International Meeting for Autism Research (London, May 15-17, 2008): Social Validation of Behavior-Analytic Interventions for Persons With Autism-Spectrum Disorders

Social Validation of Behavior-Analytic Interventions for Persons With Autism-Spectrum Disorders

Friday, May 16, 2008
Champagne Terrace/Bordeaux (Novotel London West)
D. B. McAdam , Pediatrics, University of Rochester, Rochester, NY
J. Breidbord , Strong Center for Developmental Disabilities, University of Rochester School of Medicine, University of Rochester, Rochester, NY
Background: Although ideal behavior-analytic interventions include socially important goals; methods; and outcomes, consideration of these components is difficult due to their multiple dimensions and the use of non-standardized assessment instruments.  Contextual sensitivity of both evaluative criteria and evaluator involvement increases such imprecision, thus preventing sufficient social validation of behavioral treatments for autism.
Objectives: To identify influential evaluations of behavior-analytic treatments for autism and to examine social-validity trends in this sample of recent research in applied behavior analysis.
Methods: Research articles involving at least one participant with autism and the empirical evaluation of behavior-analytic procedures were selected from volumes of JABA and JADD published between 1992 and 2007.  Characteristics of a study's participants and intervention were coded.  A multidimensional framework (Schlosser, 1999) was used to identify conceptually distinct aspects of social-validity components (i.e., methods, outcomes) and assessments (e.g., agent, format).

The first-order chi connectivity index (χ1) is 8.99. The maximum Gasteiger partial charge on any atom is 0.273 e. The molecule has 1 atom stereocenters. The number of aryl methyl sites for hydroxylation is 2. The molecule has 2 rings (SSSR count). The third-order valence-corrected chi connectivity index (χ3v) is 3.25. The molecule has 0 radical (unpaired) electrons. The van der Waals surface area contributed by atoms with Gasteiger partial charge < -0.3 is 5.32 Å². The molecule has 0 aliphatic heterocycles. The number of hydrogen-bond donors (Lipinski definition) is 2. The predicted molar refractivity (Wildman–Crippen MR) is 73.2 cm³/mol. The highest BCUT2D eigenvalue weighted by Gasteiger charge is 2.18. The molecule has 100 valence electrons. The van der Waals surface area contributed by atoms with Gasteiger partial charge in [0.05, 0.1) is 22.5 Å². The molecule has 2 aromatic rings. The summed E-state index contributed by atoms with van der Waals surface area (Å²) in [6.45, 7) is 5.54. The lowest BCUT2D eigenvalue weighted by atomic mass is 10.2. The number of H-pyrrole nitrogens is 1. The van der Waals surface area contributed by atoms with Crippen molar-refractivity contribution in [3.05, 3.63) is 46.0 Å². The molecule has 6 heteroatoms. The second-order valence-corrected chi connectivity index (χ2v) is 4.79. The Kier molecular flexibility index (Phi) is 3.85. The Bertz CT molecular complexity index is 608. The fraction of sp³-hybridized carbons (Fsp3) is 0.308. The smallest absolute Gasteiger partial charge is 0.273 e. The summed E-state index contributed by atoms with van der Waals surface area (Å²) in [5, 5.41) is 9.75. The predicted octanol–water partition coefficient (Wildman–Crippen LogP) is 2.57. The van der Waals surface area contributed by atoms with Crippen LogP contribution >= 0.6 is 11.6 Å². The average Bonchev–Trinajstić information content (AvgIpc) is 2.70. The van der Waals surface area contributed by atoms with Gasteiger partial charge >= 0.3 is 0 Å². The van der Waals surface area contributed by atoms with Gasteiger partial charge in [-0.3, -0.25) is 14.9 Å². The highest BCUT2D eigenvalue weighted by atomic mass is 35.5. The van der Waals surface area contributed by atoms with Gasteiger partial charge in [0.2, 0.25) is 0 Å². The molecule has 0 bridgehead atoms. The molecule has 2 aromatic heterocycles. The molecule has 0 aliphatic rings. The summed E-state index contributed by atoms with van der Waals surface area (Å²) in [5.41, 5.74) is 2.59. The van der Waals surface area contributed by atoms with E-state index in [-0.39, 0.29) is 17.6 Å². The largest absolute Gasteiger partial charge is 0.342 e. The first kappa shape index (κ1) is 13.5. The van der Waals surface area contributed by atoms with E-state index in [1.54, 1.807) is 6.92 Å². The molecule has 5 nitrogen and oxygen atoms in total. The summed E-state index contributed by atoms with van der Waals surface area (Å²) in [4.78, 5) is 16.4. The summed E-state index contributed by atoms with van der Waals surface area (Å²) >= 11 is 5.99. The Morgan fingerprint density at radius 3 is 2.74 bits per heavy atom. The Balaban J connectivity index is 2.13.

Results: The 249 eligible articles from JABA included 17% with an evaluation of treatment acceptability or treatment outcome and 5% that assessed both of these components.  Social validation was more common in naturalistic (29%) than in analog (15%) settings.  Among 114 eligible articles from JADD, 75% assessed one component of social validity and 42% evaluated acceptability and outcome.  Social validation was comparable between naturalistic (77%) and analog (71%) settings.  Evaluation of outcomes instead of methods was more common in treatments based on manipulation of antecedents and/or consequences than in skill-acquisition programs, which were based on behavioral principles but often used scales of diagnostic criteria or general behavior as outcome measures.  Further analysis shows differences between journals across various study characteristics.
Conclusions: Summary data replicate results of prior JABA reviews and show more-but-different social-validity activity in the smaller set of JADD studies.  These trends may reflect increased interest in general measures, instead of discrete target behaviors, for the evaluation of autism-intervention outcomes.
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